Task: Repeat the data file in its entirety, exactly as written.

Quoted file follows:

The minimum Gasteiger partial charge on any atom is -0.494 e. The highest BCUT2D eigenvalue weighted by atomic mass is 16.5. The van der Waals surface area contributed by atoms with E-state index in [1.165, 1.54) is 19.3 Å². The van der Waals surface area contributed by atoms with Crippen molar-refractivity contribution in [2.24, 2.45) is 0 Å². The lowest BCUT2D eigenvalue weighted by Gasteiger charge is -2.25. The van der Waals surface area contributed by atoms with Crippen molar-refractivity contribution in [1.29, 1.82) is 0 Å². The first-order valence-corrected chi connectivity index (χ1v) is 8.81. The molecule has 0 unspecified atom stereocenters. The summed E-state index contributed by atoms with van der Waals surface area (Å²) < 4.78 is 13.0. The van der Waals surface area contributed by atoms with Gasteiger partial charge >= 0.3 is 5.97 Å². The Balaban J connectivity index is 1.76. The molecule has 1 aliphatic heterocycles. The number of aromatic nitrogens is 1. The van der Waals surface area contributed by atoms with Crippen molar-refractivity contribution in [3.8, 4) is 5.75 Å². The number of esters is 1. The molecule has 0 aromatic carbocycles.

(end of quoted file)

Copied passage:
The minimum Gasteiger partial charge on any atom is -0.494 e. The highest BCUT2D eigenvalue weighted by atomic mass is 16.5. The van der Waals surface area contributed by atoms with E-state index in [1.165, 1.54) is 19.3 Å². The van der Waals surface area contributed by atoms with Crippen molar-refractivity contribution in [2.24, 2.45) is 0 Å². The lowest BCUT2D eigenvalue weighted by Gasteiger charge is -2.25. The van der Waals surface area contributed by atoms with Crippen molar-refractivity contribution in [1.29, 1.82) is 0 Å². The first-order valence-corrected chi connectivity index (χ1v) is 8.81. The molecule has 0 unspecified atom stereocenters. The summed E-state index contributed by atoms with van der Waals surface area (Å²) < 4.78 is 13.0. The van der Waals surface area contributed by atoms with Gasteiger partial charge >= 0.3 is 5.97 Å². The Balaban J connectivity index is 1.76. The molecule has 1 aliphatic heterocycles. The number of aromatic nitrogens is 1. The van der Waals surface area contributed by atoms with Crippen molar-refractivity contribution in [3.8, 4) is 5.75 Å². The number of esters is 1. The molecule has 0 aromatic carbocycles.